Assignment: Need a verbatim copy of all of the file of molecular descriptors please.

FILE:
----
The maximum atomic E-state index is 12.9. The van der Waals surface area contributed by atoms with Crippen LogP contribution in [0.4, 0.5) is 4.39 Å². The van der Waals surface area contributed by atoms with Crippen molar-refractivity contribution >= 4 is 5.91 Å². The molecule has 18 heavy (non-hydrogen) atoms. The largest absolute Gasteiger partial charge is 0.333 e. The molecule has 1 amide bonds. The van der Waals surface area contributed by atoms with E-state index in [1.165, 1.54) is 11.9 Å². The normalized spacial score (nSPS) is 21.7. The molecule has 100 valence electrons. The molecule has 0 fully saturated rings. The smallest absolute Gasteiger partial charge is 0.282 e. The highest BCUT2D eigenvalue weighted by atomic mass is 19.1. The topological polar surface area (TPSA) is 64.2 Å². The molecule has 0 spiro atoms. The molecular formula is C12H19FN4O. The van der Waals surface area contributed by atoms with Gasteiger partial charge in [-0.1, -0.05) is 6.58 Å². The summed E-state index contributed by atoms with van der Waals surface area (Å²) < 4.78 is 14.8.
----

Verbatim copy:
The maximum atomic E-state index is 12.9. The van der Waals surface area contributed by atoms with Crippen LogP contribution in [0.4, 0.5) is 4.39 Å². The van der Waals surface area contributed by atoms with Crippen molar-refractivity contribution >= 4 is 5.91 Å². The molecule has 18 heavy (non-hydrogen) atoms. The largest absolute Gasteiger partial charge is 0.333 e. The molecule has 1 amide bonds. The van der Waals surface area contributed by atoms with E-state index in [1.165, 1.54) is 11.9 Å². The normalized spacial score (nSPS) is 21.7. The molecule has 100 valence electrons. The molecule has 0 fully saturated rings. The smallest absolute Gasteiger partial charge is 0.282 e. The highest BCUT2D eigenvalue weighted by atomic mass is 19.1. The topological polar surface area (TPSA) is 64.2 Å². The molecule has 0 spiro atoms. The molecular formula is C12H19FN4O. The van der Waals surface area contributed by atoms with Gasteiger partial charge in [-0.1, -0.05) is 6.58 Å². The summed E-state index contributed by atoms with van der Waals surface area (Å²) < 4.78 is 14.8.